Chronicles of Clovis HTML version

The Quest
An unwonted peace hung over the Villa Elsinore, broken, however, at frequent intervals,
by clamorous lamentations suggestive of bewildered bereavement. The Momebys had
lost their infant child; hence the peace which its absence entailed; they were looking for it
in wild, undisciplined fashion, giving tongue the whole time, which accounted for the
outcry which swept through house and garden whenever they returned to try the home
coverts anew. Clovis, who was temporarily and unwillingly a paying guest at the villa,
had been dozing in a hammock at the far end of the garden when Mrs. Momeby had
broken the news to him.
"We've lost Baby," she screamed.
"Do you mean that it's dead, or stampeded, or that you staked it at cards and lost it that
way?" asked Clovis lazily.
"He was toddling about quite happily on the lawn," said Mrs. Momeby tearfully, "and
Arnold had just come in, and I was asking him what sort of sauce he would like with the
"I hope he said hollandaise," interrupted Clovis, with a show of quickened interest,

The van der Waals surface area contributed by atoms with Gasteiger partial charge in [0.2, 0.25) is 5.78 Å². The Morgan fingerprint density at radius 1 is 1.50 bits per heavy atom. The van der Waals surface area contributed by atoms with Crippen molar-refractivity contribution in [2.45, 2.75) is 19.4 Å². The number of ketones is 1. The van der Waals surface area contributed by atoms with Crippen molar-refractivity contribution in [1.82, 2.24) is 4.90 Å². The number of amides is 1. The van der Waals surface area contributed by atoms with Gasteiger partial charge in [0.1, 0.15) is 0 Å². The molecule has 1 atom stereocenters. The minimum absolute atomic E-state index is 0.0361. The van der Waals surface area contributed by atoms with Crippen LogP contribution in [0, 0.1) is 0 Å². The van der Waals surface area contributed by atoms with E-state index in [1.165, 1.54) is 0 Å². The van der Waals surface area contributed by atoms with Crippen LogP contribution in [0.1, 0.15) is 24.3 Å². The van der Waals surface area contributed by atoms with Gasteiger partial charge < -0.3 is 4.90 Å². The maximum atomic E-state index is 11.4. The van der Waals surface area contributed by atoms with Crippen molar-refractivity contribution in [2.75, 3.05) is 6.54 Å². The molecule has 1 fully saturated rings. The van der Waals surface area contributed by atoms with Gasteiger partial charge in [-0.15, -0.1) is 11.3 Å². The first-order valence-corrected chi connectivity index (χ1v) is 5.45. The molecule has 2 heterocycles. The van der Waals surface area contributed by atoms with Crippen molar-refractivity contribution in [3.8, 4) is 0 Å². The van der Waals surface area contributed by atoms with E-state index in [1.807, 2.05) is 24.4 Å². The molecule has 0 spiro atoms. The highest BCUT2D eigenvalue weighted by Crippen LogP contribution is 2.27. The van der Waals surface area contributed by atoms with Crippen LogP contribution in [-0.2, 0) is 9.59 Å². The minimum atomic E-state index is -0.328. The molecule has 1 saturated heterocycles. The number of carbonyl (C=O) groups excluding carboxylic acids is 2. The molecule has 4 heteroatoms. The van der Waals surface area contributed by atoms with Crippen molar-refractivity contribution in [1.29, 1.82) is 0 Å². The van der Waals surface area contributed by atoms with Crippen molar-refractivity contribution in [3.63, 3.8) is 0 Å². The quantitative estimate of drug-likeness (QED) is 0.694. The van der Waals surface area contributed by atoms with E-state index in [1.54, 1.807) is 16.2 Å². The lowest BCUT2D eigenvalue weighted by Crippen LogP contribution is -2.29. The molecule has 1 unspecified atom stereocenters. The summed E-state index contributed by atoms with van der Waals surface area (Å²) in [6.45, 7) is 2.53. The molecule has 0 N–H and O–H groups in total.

"because if there's anything I hate--"
"And all of a sudden I missed Baby," continued Mrs. Momeby in a shriller tone. "We've
hunted high and low, in house and garden and outside the gates, and he's nowhere to be
"Is he anywhere to he heard?" asked Clovis; "if not, he must be at least two miles away."
"But where? And how?" asked the distracted mother.
"Perhaps an eagle or a wild beast has carried him off," suggested Clovis.
"There aren't eagles and wild beasts in Surrey," said Mrs. Momeby, but a note of horror
had crept into her voice.
"They escape now and then from travelling shows. Sometimes I think they let them get
loose for the sake of the advertisement. Think what a sensational headline it would make
in the local papers: ' Infant son of prominent Nonconformist devoured by spotted hyaena.'
Your husband isn't a prominent Nonconformist, but his mother came of Wesleyan stock,
and you must allow the newspapers some latitude."
"But we should have found his remains," sobbed Mrs. Momeby.